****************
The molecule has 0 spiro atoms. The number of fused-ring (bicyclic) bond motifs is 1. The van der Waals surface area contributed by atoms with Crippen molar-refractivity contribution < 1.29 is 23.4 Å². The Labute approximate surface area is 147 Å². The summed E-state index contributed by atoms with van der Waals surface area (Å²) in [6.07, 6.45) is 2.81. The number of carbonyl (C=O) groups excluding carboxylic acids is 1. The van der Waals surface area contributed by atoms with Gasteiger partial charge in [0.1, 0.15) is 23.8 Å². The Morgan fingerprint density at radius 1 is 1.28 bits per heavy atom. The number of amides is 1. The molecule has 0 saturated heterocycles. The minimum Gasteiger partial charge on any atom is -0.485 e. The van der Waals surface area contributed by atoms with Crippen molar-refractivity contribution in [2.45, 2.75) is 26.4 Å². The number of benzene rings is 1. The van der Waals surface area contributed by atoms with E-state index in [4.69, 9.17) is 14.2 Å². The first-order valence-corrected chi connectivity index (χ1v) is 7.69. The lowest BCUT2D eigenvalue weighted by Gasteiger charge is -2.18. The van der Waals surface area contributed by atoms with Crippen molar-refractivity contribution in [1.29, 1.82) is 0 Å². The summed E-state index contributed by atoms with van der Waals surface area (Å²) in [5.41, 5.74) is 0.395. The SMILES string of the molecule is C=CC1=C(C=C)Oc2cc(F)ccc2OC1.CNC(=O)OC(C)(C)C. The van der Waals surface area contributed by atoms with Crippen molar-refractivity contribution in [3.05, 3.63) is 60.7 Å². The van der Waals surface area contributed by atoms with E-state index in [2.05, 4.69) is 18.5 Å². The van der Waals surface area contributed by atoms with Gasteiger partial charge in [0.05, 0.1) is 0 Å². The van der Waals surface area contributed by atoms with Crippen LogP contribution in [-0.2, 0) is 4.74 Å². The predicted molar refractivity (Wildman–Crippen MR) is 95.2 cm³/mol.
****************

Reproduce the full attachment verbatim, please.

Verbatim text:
The molecule has 0 spiro atoms. The number of fused-ring (bicyclic) bond motifs is 1. The van der Waals surface area contributed by atoms with Crippen molar-refractivity contribution < 1.29 is 23.4 Å². The Labute approximate surface area is 147 Å². The summed E-state index contributed by atoms with van der Waals surface area (Å²) in [6.07, 6.45) is 2.81. The number of carbonyl (C=O) groups excluding carboxylic acids is 1. The van der Waals surface area contributed by atoms with Gasteiger partial charge in [0.1, 0.15) is 23.8 Å². The Morgan fingerprint density at radius 1 is 1.28 bits per heavy atom. The number of amides is 1. The molecule has 0 saturated heterocycles. The minimum Gasteiger partial charge on any atom is -0.485 e. The van der Waals surface area contributed by atoms with Crippen molar-refractivity contribution in [2.45, 2.75) is 26.4 Å². The number of benzene rings is 1. The van der Waals surface area contributed by atoms with E-state index in [4.69, 9.17) is 14.2 Å². The first-order valence-corrected chi connectivity index (χ1v) is 7.69. The lowest BCUT2D eigenvalue weighted by Gasteiger charge is -2.18. The van der Waals surface area contributed by atoms with Crippen molar-refractivity contribution in [1.29, 1.82) is 0 Å². The summed E-state index contributed by atoms with van der Waals surface area (Å²) in [5.41, 5.74) is 0.395. The SMILES string of the molecule is C=CC1=C(C=C)Oc2cc(F)ccc2OC1.CNC(=O)OC(C)(C)C. The van der Waals surface area contributed by atoms with Crippen molar-refractivity contribution in [3.05, 3.63) is 60.7 Å². The van der Waals surface area contributed by atoms with E-state index in [2.05, 4.69) is 18.5 Å². The van der Waals surface area contributed by atoms with Gasteiger partial charge in [0.05, 0.1) is 0 Å². The van der Waals surface area contributed by atoms with Crippen LogP contribution in [-0.2, 0) is 4.74 Å². The predicted molar refractivity (Wildman–Crippen MR) is 95.2 cm³/mol.